[FOM] How much of math is logic?
joeshipman at aol.com
Sun Feb 25 16:36:08 EST 2007
>> 1) A theorem of Peano Arithmetic which is not equivalent to a
>The obvious answer would be, say: ~(Ex)(0 = Sx). That's not logically
>valid and is therefore not equivalent to any logical validity, given
>what is usually meant by "logically valid". Or (to channel for George
>Boolos): the conjunction of ~(Ex)(0 = Sx) and (x)(y)(Sx = Sy --> x=y)
>has no finite models and so is not logically valid on any understanding
>of "logically valid" presently available to us.
>> 2) A theorem of ZF without the axiom of Infinity which is not
equivalent to a
>And of course similar answers can be given here.
>So, obviously, you mean something else by "logically valid", but then
What I mean is this: if you add the standard symbols for arithmetic
(0,1,S,+,*, etc.) to the language, of course the axioms of Peano
Arithmetic will not be logically valid; but there are alternative
formulations of number theory which are built up from pure logic, going
back to Russell. It is possible to define a mapping from sentences of
arithmetic to statements of logic, in such a way that the axioms and
theorems of Peano Arithmetic map to logical validities. (Russell and
Whitehead famously took hundreds of pages to get to 1+1=2, but much
more streamlined versions are possible.)
However, this route does not seem to transcend Peano Arithmetic; as I
understand it, arithmetical statements whose proof (in ZF) requires the
use of the axiom of Infinity will not be reachable in the versions of
this setup that correspond in some way to "first order logic" (I am not
considering Russell's Axiom of Reducibility as a "logical" axiom here,
and I don't know how much proof-theoretic power it adds to Russell's
system -- I just want to avoid it so that there is no question about
the status of the axioms used as "logical".)
I would like someone to either confirm or correct my understanding
here.(By the way, I use "logical truth" and "logical validity"
interchangeably to mean sentences true in all models; in the case of
first-order logic there is an enumeration of such sentences, but I'm
not restricting my attention to first-order logic.)
My second point is that apart from the Axiom of Infinity, which is an
existence postulate that is necessary because pure first-order-logic
does not entail such a rich ontology, it can be argued that the axioms
of ZF (or of an equivalent system like VNBG) appear to deserve the
status "logical" rather than merely "mathematical". This supports the
slogan "mathematics is just (first-order) logic plus the axiom of
My third point, that there does not seem to be any interesting open
question outside of set theory which is not equivalent to the validity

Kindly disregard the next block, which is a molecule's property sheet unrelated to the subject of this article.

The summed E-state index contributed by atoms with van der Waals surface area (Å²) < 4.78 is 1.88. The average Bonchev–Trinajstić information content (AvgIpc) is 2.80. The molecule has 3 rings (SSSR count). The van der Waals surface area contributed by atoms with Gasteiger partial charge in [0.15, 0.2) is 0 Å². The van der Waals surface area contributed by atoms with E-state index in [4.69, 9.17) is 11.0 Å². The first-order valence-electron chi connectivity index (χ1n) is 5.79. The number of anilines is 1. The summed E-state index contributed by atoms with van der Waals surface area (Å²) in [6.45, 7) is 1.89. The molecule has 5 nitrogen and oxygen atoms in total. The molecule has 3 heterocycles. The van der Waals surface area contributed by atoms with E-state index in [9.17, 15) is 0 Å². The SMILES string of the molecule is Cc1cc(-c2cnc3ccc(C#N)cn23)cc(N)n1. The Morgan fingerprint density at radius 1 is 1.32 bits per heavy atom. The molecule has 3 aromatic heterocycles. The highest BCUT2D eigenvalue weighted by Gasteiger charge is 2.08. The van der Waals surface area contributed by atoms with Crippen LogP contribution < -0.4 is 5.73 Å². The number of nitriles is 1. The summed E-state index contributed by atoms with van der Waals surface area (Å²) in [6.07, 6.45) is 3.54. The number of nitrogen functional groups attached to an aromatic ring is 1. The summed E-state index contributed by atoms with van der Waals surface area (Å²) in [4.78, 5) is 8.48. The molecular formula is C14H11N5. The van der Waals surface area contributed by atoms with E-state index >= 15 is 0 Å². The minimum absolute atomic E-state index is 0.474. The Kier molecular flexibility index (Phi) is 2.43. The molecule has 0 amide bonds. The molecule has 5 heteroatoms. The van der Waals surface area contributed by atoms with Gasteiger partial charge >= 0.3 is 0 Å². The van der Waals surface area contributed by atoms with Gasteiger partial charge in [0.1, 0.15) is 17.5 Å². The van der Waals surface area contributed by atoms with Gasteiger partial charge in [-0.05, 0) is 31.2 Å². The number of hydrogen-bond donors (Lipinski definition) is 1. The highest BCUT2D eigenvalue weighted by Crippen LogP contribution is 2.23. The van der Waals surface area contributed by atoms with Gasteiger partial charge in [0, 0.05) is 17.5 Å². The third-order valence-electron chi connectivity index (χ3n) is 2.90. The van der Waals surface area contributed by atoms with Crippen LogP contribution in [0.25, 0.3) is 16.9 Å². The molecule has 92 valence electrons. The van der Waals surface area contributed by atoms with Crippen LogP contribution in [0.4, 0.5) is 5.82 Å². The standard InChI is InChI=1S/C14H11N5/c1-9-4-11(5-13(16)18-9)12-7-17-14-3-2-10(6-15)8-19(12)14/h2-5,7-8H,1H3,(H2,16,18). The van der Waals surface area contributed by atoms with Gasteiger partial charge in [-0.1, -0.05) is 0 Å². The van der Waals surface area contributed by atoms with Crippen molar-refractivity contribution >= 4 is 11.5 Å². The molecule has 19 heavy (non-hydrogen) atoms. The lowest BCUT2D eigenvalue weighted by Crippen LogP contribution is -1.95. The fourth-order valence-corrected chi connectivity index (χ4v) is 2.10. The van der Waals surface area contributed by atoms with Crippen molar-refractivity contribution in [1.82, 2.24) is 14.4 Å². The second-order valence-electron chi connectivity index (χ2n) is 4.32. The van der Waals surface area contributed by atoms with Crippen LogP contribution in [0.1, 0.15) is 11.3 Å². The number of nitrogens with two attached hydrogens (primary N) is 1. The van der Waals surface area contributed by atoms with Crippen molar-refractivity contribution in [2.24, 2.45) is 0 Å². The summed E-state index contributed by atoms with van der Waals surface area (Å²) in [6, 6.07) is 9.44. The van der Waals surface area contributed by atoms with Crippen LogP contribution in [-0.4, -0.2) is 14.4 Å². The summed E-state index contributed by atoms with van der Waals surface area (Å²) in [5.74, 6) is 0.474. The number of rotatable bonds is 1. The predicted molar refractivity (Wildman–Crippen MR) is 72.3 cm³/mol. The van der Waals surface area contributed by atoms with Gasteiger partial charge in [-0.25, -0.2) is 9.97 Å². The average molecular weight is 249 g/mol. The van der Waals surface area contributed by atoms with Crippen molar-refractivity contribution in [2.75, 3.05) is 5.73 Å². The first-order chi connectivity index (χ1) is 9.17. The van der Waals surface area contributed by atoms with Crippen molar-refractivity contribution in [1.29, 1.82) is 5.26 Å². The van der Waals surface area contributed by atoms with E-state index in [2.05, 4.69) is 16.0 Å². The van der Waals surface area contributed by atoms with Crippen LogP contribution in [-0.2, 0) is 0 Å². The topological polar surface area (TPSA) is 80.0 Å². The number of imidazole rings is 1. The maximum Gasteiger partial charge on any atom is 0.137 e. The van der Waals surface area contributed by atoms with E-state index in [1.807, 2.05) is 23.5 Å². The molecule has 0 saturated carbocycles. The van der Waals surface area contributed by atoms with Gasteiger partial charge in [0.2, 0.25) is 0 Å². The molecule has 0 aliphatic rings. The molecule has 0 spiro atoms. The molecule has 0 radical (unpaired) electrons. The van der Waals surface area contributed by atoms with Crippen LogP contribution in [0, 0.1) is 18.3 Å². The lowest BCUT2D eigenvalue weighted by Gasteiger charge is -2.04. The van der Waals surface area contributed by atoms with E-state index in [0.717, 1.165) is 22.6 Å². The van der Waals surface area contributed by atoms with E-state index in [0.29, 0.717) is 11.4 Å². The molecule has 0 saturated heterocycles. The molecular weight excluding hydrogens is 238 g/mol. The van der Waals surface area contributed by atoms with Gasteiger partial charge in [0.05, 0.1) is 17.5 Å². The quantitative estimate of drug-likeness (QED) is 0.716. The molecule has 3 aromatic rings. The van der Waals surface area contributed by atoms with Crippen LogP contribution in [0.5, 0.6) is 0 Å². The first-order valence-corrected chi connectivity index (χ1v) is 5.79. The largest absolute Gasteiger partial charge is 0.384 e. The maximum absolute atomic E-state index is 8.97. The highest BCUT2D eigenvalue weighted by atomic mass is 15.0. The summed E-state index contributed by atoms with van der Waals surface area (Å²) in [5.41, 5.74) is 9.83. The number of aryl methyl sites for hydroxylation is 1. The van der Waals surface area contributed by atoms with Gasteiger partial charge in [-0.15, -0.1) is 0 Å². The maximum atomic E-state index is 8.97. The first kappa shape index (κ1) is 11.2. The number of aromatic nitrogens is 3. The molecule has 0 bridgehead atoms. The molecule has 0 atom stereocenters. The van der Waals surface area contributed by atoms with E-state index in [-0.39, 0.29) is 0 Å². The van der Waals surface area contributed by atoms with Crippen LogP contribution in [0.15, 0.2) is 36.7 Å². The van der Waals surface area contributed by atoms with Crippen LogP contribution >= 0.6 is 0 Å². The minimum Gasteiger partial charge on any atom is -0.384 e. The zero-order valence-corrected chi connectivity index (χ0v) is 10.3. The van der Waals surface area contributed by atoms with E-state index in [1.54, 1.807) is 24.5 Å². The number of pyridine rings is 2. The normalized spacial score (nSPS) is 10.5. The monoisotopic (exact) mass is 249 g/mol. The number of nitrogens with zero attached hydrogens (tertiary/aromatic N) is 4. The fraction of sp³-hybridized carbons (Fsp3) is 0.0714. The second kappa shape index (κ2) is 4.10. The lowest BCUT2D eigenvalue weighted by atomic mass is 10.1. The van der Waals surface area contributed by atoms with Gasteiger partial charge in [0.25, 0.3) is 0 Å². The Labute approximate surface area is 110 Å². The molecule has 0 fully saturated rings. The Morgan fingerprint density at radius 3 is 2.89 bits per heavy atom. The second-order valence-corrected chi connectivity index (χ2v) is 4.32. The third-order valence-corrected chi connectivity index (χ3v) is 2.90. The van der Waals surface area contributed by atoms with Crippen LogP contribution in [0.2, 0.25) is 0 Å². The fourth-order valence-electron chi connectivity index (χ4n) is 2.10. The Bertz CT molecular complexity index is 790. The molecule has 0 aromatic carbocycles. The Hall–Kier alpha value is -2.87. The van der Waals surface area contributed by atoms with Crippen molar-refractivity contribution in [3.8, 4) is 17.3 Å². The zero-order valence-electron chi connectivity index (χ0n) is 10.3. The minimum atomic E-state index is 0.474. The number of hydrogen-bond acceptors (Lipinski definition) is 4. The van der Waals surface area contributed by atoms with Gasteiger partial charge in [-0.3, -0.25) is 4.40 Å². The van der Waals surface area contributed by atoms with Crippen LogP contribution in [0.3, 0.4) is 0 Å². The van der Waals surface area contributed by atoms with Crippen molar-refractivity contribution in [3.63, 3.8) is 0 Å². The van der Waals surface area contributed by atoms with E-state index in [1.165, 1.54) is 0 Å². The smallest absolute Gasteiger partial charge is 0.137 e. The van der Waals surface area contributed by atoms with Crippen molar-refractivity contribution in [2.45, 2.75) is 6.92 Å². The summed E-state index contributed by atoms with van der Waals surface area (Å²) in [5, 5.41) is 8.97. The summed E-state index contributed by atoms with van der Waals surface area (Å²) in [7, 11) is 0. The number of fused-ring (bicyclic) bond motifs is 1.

of a sentence of second-order logic with standard semantics, supports
the slogan "almost all math is just (second-order) logic".
There is a little tension between these two slogans, because of an
equivocation -- the "is" in the first slogan is deductive, and assumes
(ignoring some technicalities about AC) that mathematics consists of
finding consequences of ZF, while the "is" in the second slogan is
semantic, and is concerned with what is true rather than what is
So if you want to treat mathematics formally, as a deductive calculus,
I can say that except for the Axiom of Infinity, math is just logic;
and if you want to treat mathematics semantically, I can say that
almost all math is just logic.
I further say, as my fourth point, that our inability to decide all
arithmetical truths or CH simply means we don't have a complete
understanding of logical validity, and I'm not troubled by this because
I see no reason why we should expect logical validities to be
enumerable -- it does NOT mean that second-order logic is not really
> Boolos, who was as
>interested in the status of second-order logic as anyone, more or less
>abandoned the claim that second-order logic was "really logic" late in
>his life, not because he became convinced of the contrary view---though
>the essentially G"odelian worry that second-order validity encodes too
>much mathematics bothered him a lot---but rather because he ceased, he
>said, to understand the notion of "logic" at issue. Is it supposed to
>epistemological? metaphysical? or what? I don't know that anyone really
>has a good view about this.
Encoding "too much mathematics" seems a silly worry -- if it was a
valuable advance for Russell to show that logic could encode
arithmetic, why isn't further progress in this direction also valuable?
I'm willing to entertain a variety of notions of "logic", but what they
have in common is that there is no need for a "subject matter" -- logic
is purely conceptual, and logical truth applies to every domain we can
talk about consistently.
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